The building was designed by architect Deshamanya Geoffrey Bawa and built with Sri Lankan funds. On 29 April 1982, the new Parliamentary Complex was declared open by President J. R. Jayewardene.

Current layout

Main article: 16th Parliament of Sri Lanka

See also


  1. ^ a b "History and roles". Parliament of Sri Lanka. Retrieved 12 February 2024.
  2. ^ "Parliament (Powers and Privileges) Act". ICNL. Retrieved 12 February 2024.
  3. ^ "Sri Lanka main opposition party agrees to form national government with ruling UNP". ColomboPage. 20 August 2015. Archived from the original on 21 August 2015. Retrieved 23 August 2015.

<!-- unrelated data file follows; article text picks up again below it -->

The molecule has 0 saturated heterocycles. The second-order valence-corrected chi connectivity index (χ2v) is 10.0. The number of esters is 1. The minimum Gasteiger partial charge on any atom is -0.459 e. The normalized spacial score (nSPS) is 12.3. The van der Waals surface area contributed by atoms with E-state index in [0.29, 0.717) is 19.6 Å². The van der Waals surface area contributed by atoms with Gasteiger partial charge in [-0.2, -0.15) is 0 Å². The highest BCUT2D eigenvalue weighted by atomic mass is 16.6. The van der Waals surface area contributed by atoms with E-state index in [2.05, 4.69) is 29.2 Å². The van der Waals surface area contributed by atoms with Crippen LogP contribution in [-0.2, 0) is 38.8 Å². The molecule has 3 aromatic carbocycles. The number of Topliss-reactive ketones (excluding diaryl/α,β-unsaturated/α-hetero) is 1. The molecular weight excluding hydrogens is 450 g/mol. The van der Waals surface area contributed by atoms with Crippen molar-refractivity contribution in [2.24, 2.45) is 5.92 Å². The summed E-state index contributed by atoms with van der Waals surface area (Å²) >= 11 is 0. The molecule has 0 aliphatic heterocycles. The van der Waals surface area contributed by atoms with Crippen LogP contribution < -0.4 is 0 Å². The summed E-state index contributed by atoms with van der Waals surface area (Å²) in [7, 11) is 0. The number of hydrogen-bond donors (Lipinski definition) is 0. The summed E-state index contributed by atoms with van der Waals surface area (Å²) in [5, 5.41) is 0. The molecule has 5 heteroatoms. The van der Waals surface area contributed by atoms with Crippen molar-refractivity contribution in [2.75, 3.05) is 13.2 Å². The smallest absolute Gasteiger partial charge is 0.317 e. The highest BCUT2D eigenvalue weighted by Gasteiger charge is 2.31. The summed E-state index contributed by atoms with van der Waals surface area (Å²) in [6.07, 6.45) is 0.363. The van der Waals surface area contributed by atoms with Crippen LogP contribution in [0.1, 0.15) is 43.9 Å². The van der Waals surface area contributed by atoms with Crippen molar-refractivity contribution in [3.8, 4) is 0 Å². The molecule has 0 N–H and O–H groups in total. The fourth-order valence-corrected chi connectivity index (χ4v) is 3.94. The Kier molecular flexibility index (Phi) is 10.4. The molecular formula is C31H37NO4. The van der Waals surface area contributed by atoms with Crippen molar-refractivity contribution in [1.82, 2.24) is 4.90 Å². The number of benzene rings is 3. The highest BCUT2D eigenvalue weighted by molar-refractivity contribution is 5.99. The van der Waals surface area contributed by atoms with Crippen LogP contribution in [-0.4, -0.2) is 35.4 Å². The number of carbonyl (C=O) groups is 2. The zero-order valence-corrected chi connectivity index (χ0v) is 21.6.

4. ^ "Sri Lankan president warns Mahinda Rajapaksa loyalists against toppling government". The Economic Times. 9 September 2015. Retrieved 11 September 2015.
  5. ^ "Ranil takes oath as PM: MoU signed for national govt". Sri Lanka Mirror. 21 August 2015. Archived from the original on 4 March 2016. Retrieved 23 August 2015.

6°53′12″N 79°55′07″E / 6.8868°N 79.9187°E / 6.8868; 79.9187